“In an in-depth 2016 Broadly article, neo-Nazi Andrew Anglin of The Daily Stormer explained Swift’s fashy appeal: ‘Firstly, Taylor Swift is a pure Aryan goddess, like something out of classical Greek poetry. Athena reborn. That’s the most important thing,’ Anglin insisted. ‘It is also an established fact that Taylor Swift is secretly a Nazi and is simply waiting for the time when Donald Trump makes it safe for her to come out and announce her Aryan agenda to the world. Probably, she will be betrothed to Trump’s son, and they will be crowned American royalty.’”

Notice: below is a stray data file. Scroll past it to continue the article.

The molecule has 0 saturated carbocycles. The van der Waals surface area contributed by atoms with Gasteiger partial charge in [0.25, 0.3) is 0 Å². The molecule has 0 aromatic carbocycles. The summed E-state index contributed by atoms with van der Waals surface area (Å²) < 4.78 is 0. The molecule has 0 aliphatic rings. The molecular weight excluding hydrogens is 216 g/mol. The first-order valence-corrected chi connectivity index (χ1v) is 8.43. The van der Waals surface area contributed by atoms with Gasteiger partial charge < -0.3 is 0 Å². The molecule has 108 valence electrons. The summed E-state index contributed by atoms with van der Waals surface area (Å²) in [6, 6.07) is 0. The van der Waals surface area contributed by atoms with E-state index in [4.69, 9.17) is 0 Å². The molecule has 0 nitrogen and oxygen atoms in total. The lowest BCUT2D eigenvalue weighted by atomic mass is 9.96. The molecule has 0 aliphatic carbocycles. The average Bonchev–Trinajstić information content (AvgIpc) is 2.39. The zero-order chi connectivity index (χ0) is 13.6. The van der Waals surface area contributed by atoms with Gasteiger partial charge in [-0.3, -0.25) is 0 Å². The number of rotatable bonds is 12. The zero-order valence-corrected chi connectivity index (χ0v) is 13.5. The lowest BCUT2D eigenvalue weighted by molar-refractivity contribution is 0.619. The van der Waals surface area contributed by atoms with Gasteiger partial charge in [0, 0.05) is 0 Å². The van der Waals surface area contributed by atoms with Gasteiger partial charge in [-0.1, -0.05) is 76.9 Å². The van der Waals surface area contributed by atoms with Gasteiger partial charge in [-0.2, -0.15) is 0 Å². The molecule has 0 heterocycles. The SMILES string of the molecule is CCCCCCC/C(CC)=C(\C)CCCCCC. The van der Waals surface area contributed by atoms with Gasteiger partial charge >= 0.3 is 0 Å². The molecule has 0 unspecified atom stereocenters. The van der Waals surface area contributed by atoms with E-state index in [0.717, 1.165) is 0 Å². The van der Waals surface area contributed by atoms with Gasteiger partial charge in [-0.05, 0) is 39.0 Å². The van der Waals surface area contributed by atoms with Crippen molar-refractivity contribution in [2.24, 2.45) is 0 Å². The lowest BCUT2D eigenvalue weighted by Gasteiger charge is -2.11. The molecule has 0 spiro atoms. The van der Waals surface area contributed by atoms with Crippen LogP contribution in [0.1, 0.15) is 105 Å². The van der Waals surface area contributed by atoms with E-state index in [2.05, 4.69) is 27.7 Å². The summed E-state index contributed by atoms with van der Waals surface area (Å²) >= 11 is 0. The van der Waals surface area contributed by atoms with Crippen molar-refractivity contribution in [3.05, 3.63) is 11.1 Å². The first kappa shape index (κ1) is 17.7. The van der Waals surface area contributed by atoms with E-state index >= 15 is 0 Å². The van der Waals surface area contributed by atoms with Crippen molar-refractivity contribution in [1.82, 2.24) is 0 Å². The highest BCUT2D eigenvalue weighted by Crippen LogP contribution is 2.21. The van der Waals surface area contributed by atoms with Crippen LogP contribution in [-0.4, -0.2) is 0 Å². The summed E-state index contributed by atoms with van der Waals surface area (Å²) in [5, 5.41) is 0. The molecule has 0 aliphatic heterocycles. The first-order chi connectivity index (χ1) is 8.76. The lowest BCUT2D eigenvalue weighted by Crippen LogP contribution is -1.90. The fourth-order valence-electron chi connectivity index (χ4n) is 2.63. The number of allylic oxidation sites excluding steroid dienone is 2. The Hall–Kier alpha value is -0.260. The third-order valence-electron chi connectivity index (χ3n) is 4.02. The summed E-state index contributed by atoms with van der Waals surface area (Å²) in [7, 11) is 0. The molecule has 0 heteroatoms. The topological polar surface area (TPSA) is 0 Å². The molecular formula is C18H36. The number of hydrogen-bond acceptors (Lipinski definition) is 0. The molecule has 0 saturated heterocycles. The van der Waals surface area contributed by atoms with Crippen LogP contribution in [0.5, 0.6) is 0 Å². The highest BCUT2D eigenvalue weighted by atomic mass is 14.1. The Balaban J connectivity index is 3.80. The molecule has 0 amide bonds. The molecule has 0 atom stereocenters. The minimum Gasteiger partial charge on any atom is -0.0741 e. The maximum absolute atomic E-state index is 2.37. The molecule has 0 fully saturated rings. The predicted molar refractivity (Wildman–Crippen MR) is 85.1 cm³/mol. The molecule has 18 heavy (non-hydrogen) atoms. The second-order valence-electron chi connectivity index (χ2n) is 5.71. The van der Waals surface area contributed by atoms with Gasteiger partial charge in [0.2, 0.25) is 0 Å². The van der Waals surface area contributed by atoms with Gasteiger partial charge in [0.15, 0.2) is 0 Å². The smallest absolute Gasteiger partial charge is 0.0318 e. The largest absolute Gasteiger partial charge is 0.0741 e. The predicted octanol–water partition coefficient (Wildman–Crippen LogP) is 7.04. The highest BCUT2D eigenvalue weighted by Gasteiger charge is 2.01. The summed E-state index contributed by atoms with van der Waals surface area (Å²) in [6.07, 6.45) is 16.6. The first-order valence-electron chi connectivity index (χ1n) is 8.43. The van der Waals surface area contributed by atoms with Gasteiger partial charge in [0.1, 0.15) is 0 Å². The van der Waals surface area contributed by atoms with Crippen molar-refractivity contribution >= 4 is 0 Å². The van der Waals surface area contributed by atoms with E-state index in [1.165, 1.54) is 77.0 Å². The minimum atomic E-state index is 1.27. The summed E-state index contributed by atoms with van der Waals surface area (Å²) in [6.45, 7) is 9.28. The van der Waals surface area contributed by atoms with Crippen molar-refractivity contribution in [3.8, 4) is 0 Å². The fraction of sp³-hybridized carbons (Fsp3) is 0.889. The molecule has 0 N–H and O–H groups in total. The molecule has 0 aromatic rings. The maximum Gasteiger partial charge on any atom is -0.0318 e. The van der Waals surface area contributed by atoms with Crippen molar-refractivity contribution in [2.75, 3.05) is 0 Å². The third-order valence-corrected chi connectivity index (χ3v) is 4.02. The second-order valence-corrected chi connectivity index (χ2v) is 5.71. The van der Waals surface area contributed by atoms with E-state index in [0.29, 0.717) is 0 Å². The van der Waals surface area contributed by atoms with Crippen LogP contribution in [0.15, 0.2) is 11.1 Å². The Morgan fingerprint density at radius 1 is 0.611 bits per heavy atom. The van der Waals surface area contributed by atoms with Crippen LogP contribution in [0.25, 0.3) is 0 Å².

Swift won’t even publicly defend herself from sick accusations of being attracted to Donald Trump Jr. And while these actual Nazis are clearly an extreme sect of Swifties, all sorts of Trump supporters have been able to interpret the pop star’s silence as a tacit endorsement of the president. Her 2017 single “Look What You Made Me Do” was quickly embraced by the right. “When the song dropped on Friday, Breitbart spent the day tweeting out lyrics from the single.” Complex reported. On Reddit, one user “broke down the lyrics from Tay Tay’s latest, saying that lines like ‘of the fool, no, I don’t like you’ translate to ‘Democrats call us deplorables and mock our intelligence. We took it on the chin but now it’s getting personal.’”